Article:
PHOTOACTIVATED PLATELET RICH PLASMA (PRP) BASED PATIENT-SPECIFIC BIO-INK FOR CARTILAGE TISSUE ENGINEERING

Photoactivated platelet rich plasma (PRP) based patient-specific bio-ink for cartilage tissue engineering

In the treatment of cartilage damage, the use of platelet rich plasma (PRP) is a personal therapeutic aid resource. In this study, it was aimed to increase the clinical effectiveness of this cocktail, which consists of growth factors necessary for wound healing and tissue regeneration. In this direction, photo-active and photo-crosslinkable bio-ink has been used in order to maintain the bioactivity of PRP longer. As a result, it has been shown that Gel-MA / PRP hydrogels with desired mechanical properties (low degradation rate and high mechanical strength) are subjected to periodic application of PAC and bio-ink, resulting in longer periods of release of growth factors.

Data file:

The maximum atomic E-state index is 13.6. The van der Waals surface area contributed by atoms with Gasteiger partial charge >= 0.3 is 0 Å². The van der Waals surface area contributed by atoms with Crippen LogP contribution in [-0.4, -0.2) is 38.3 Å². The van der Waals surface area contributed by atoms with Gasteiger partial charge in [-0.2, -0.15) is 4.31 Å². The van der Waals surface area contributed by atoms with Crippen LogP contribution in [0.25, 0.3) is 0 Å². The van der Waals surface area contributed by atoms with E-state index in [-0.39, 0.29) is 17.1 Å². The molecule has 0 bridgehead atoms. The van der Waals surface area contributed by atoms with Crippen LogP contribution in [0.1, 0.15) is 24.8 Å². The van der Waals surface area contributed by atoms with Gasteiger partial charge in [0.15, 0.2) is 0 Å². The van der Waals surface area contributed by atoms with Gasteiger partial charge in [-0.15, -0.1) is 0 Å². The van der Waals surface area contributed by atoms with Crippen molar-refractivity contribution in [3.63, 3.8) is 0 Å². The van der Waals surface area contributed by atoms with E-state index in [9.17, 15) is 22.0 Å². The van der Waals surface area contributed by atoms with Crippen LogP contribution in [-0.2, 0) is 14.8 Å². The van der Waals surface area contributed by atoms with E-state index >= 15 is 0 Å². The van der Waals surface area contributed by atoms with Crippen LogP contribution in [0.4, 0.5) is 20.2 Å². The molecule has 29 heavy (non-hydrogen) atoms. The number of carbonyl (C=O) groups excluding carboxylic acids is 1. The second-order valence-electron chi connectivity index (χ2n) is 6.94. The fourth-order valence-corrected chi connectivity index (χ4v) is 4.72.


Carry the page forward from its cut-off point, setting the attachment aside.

Abstract: Nowadays, scientists focus on the development of tissue-specific and personalized bio-ink that can be used in 3D bioprinting technologies. Platelet-rich plasma (PRP) is a person-specific source that is used as a therapeutic for the cure of cartilage damage because it offers a cocktail of growth factors that are necessary for tissue regeneration. However, PRP treatments in clinic is not satisfactory and requires to be upgraded, especially the point of maintaining bioactivity. In this study, we presented PRP as a photo-activated and photo cross-linkable bio-ink in terms of tissue-specific structures for the first time. We achieved long term and constant rate growth factor release and bioactivity protection of PRP with satisfactory mechanical characteristics. Photo-crosslinked PRP hydrogel was enabled by the addition of microwave-induced methacrylated gelatin (Mw-Gel-MA) which is connected to platelets in PRP via integrin receptors in its structure and chemically cross-linked upon UV irradiation (300-500 nm). Photoactivation of PRP was realized by a polychromatic light source in the near-infrared region (PAC, 600-1200 nm). Our results showed that Gel-MA/PRP hydrogels with desired mechanical properties (low degradation rate and high mechanical strength) released growth factors at a constant rate for long-term by the periodic PAC application. In-vitro cell culture studies (viability, proliferation, morphology, histology, immunochemistry, biochemistry, gene expression analyzes) proved that proliferation and differentiation of the ATDC5 cells increased in the periodically light applied Gel-MA/PRP hydrogel without any external chemical agents.